PHILADELPHIA -- The Buffalo Sabres' post-Stanley Cup lament last season was No Goal. This year, they're out of the playoffs because of no goals.
The Philadelphia Flyers scored two relatively soft goals against Dominik Hasek, the NHL's premier playoff goaltender, and closed out the Sabres 5-2 in Game 5 of their NHL first-round series Thursday night.
Dan McGillis' long slap shot sailed by Hasek with eight seconds left in the first period, and his floater from just inside the blue line was redirected by John LeClair for the go-ahead goal midway through the second period.
''I was in the right position, but the puck completely changed direction,'' Hasek said of the momentum-shifting McGillis goal. ''Ninety-nine percent of the time I make the save, but it was coming into the my lap, then rising into my chest or my stomach or something ... I don't know.''
Those are the kind of goals Hasek seldom allows in the postseason, especially last season when his strong play carried the Sabres to the Stanley Cup finals.
Then, the Sabres lost the Stanley Cup finals to Dallas on Brett Hull's disputed in-the-crease goal late in the third overtime of Game 6. This series turned when the Sabres lost Game 2 on LeClair's phantom goal that found a hole in the side, not the front, of the net. Buffalo trailed 2-0 after that loss, and never recovered.
''Maybe we got a goal that shouldn't have counted, but that's not why we won the series,'' said rookie goaltender Bryan Boucher, who stopped 20 of 22 shots. ''We didn't let Dominik Hasek intimidate us. We got some ugly goals, but we created traffic in front of the net and worked for the goals we got.''
Daymond Langkow made it 3-1 slightly more than three minutes after LeClair's goal, an advantage much too big to overcome for a star-less Sabres offense that scored only eight goals in the five games.
''First and foremost, they were the better team in the series,'' Dixon Ward of the Sabres said. ''In just about every area, they were better.''
Hasek agreed, saying, ''They were the hungrier team from the beginning. They played very disciplined hockey and did everything they were supposed to within their system.''
Simon Gagne also scored a power-play goal at 9:55 of the third period after Stu Barnes' goal had briefly cut the Flyers' lead to 3-2. The Flyers, who had the NHL's second-best power play during the season, scored nine of their 14 goals in the series on the power play.
''You're not going to get easy goals against Dominik Hasek, but tonight we found a way,'' Langkow said.
Bounced by the Sabres in a first-round upset in 1998 and again by Toronto a year ago, the top-seeded Flyers advance to the Eastern Conference semifinals for the first time since 1997.
''Everybody said, 'You don't want to be the No. 1 seed, you don't want to have to play Buffalo and Hasek,' '' Boucher said. ''We didn't care. We weren't intimidated.''
The Flyers' second-round opponent remains undetermined, but will be seventh-seeded Pittsburgh if the Penguins don't blow a 3-1 series lead against Washington. Game 5 of that series is Friday night in Washington.
After Gagne's goal, some Flyers fans began chanting, ''We Want Pittsburgh'' -- and no wonder, since the Flyers were 3-0-1 against the Penguins this season.
The Flyers broke two longstanding NHL playoff rules in eliminating Buffalo 4-1 -- Hasek never gives up easy goals in the postseason, and he always keeps the Sabres in the playoffs longer than they should expect to hang around.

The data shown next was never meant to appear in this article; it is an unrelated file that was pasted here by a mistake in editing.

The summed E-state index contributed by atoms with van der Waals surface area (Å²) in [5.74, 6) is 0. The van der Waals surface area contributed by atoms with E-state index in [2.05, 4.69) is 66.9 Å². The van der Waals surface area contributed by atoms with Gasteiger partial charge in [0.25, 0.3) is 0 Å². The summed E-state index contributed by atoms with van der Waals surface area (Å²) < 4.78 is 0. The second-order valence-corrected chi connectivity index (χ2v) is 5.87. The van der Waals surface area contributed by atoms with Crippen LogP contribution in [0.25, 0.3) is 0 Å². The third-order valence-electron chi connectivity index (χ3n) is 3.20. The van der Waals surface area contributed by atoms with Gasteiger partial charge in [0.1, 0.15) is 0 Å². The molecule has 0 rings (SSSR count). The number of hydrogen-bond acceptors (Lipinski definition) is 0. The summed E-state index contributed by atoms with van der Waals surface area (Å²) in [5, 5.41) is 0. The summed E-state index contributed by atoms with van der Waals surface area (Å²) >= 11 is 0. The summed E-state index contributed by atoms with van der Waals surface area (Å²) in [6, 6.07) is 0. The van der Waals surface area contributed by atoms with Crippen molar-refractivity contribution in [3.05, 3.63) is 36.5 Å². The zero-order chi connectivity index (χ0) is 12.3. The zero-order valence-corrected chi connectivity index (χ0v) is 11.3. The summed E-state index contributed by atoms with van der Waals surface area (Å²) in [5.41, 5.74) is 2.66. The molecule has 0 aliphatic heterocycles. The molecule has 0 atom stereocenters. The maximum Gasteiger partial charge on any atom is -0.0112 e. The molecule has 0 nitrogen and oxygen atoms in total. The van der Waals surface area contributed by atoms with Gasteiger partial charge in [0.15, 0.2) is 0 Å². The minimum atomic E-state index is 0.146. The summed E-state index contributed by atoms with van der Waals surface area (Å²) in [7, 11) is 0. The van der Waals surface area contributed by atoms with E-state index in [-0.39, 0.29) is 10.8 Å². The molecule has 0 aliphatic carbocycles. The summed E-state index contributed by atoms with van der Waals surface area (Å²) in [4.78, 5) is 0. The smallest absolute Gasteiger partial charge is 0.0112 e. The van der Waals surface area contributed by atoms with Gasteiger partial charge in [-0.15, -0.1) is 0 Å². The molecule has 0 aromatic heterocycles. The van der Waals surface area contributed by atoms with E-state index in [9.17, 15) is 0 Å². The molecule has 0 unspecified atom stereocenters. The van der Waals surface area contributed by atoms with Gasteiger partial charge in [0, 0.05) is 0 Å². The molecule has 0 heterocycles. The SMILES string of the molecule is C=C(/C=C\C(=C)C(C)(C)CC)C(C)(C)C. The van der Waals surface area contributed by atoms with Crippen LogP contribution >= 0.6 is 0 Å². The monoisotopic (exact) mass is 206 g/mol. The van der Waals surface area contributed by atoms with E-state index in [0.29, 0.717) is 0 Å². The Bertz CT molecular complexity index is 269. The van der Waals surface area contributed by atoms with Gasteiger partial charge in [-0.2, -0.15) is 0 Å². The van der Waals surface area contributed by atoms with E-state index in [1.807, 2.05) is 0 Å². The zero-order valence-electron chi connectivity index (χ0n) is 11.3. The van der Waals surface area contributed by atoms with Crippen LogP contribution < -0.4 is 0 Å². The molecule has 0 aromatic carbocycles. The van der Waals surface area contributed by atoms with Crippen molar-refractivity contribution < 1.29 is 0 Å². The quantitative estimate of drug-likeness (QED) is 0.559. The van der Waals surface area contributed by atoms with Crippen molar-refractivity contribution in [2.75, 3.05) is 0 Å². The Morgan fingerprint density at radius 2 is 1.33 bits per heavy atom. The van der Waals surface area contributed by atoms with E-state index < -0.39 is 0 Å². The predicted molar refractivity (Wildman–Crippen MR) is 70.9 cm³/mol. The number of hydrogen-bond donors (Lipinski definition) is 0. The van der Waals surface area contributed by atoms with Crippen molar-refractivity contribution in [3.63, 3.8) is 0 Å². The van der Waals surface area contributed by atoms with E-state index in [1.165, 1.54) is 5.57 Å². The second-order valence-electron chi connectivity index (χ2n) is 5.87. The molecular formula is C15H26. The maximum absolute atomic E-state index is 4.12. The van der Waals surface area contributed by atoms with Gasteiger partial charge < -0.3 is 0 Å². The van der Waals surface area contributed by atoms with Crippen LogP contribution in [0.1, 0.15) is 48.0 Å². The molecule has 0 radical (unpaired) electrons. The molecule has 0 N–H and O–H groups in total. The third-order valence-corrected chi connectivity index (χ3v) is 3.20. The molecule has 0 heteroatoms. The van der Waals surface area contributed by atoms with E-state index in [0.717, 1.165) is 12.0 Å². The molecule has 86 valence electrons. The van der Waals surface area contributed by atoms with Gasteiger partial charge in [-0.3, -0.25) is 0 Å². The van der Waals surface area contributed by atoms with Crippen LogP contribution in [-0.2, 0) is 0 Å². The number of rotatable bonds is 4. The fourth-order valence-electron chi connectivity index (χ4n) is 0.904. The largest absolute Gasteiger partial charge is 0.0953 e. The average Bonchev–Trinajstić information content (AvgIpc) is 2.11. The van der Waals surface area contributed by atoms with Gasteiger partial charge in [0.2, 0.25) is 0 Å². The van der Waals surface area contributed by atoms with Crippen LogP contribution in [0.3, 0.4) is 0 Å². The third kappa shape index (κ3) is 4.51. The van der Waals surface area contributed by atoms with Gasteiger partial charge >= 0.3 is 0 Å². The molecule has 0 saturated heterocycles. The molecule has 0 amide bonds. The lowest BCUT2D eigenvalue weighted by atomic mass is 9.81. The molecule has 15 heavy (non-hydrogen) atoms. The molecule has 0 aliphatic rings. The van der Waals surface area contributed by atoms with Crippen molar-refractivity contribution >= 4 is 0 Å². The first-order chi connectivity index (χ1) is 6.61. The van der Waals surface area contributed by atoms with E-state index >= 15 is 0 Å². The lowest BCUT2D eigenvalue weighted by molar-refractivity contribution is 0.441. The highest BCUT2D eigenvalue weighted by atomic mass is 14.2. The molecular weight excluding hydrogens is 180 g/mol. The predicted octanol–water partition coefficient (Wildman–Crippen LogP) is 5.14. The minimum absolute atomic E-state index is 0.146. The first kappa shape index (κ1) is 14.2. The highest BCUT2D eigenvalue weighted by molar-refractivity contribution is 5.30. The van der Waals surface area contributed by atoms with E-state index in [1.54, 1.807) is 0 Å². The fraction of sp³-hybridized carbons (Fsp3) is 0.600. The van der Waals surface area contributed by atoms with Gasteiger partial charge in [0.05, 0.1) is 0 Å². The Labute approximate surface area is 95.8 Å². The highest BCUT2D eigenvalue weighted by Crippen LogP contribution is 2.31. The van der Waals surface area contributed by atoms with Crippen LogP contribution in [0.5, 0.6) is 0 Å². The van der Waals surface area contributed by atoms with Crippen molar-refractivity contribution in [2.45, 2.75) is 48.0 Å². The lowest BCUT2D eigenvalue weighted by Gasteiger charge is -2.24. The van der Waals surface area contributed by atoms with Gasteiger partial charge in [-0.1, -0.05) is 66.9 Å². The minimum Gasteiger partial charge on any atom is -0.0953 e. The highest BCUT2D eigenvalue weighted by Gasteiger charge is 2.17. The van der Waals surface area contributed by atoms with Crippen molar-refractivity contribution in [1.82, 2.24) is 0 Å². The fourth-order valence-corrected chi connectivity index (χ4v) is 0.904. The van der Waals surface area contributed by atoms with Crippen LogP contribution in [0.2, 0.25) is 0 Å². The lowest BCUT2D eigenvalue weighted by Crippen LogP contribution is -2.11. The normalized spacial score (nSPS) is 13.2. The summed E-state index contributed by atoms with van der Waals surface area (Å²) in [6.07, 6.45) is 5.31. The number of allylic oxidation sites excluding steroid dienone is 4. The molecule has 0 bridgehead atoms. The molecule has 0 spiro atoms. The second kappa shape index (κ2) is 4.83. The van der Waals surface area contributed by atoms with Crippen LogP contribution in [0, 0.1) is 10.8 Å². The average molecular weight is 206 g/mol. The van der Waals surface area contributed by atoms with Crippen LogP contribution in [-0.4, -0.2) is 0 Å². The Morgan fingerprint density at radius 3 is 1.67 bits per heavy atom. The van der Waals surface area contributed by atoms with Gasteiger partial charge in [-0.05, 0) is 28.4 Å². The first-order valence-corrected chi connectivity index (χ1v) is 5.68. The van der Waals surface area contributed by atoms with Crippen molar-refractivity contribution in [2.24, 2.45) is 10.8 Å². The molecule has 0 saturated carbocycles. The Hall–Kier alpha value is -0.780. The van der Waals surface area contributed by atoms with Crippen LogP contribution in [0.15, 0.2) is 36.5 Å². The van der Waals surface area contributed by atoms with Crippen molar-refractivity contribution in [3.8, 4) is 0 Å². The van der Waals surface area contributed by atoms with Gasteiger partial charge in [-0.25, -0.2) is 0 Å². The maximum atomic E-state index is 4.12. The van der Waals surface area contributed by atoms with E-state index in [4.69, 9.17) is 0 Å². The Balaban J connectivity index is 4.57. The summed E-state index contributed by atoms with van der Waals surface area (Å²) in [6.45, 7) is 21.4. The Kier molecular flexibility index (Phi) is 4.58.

''Dominik Hasek probably is the No. 1 goalie in the league. People don't realize how tough he is to score against,'' the Flyers' Rick Tocchet said. ''A lot of games, you'll only get two or three chances against him. They're very aggressive defensively because they've got him back there.''
McGillis' goal was the crusher, and it undid everything that Buffalo had done up until then to take the 1-0 lead.
Richard Smehlik of the Sabres scored at 8:44 of the first, a slap shot from the left point off a face-off won by Michael Peca.
The Flyers kept pressing for the tying goal, and finally got it as McGillis took new Flyers captain Eric Desjardins' cross-ice pass and teed up a slap shot from the left point. The shot was so hard that it rattled the water bottle atop the net as it whistled past Hasek's right shoulder.
The Flyers scored at least one power-play goal in every game of the series, a streak kept alive when LeClair scored at 9:47. McGillis' shot hardly seemed threatening as he let it go but Hasek, apparently screened, didn't pick it up well, allowing LeClair to put his stick on it.
''Special teams wins and loses a series nowadays, and their special teams won it,'' the Sabres' Dixon Ward said.
That goal reenergized a noisy crowd of 19,801, and the momentum carried over to Langkow's goal at 12:52. Simon Gagne dug the puck out along the rear boards and fed Tocchet, who moved it to Langkow in the low slot.
Langkow added an empty-net goal with one-tenth of a second remaining -- the least amount of time possible for a goal.
As the Sabres left the ice, coach Lindy Ruff was struck by a flying cup, causing a bruise on his left cheek.
''I've been hit harder before,'' he said. ''I think it is disappointing, but they (the fans) are very emotional. One guy doesn't ruin it for the other 19,000 here.''
Devils 4, Panthers 1
SUNRISE, Fla. -- Martin Brodeur made 35 saves and Sergei Nemchinov scored twice in the final four minutes as New Jersey beat Florida to sweep the best-of-seven series.
Patrik Elias and Scott Niedermayer also scored to help the Devils advance to the second round for the first time since 1997.
Pavel Bure beat Brodeur on a power play to give Florida a 1-0 lead at 5:19 of the first period. Elias tied it at 4:26 of the second period, and Niedermayer made it 2-1 with 4:58 left in the period. The Panthers are 1-12 in their last 13 playoff games.
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